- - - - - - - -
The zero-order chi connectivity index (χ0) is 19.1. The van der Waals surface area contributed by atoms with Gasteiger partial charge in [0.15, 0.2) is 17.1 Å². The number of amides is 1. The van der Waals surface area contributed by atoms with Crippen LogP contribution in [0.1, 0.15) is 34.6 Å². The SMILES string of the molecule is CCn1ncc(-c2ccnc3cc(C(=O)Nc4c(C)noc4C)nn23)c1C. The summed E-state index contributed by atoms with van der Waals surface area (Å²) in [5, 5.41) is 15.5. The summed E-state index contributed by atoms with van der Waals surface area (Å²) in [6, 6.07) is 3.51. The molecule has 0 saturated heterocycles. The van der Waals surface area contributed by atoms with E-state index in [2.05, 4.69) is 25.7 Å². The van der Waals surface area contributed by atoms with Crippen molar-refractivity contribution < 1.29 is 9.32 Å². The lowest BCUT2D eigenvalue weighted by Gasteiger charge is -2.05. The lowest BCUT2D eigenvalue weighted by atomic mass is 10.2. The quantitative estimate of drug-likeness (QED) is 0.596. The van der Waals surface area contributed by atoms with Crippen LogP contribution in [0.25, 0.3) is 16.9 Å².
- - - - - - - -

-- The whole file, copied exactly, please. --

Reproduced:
The zero-order chi connectivity index (χ0) is 19.1. The van der Waals surface area contributed by atoms with Gasteiger partial charge in [0.15, 0.2) is 17.1 Å². The number of amides is 1. The van der Waals surface area contributed by atoms with Crippen LogP contribution in [0.1, 0.15) is 34.6 Å². The SMILES string of the molecule is CCn1ncc(-c2ccnc3cc(C(=O)Nc4c(C)noc4C)nn23)c1C. The summed E-state index contributed by atoms with van der Waals surface area (Å²) in [5, 5.41) is 15.5. The summed E-state index contributed by atoms with van der Waals surface area (Å²) in [6, 6.07) is 3.51. The molecule has 0 saturated heterocycles. The van der Waals surface area contributed by atoms with E-state index in [2.05, 4.69) is 25.7 Å². The van der Waals surface area contributed by atoms with Crippen molar-refractivity contribution < 1.29 is 9.32 Å². The lowest BCUT2D eigenvalue weighted by Gasteiger charge is -2.05. The lowest BCUT2D eigenvalue weighted by atomic mass is 10.2. The quantitative estimate of drug-likeness (QED) is 0.596. The van der Waals surface area contributed by atoms with Crippen LogP contribution in [0.25, 0.3) is 16.9 Å².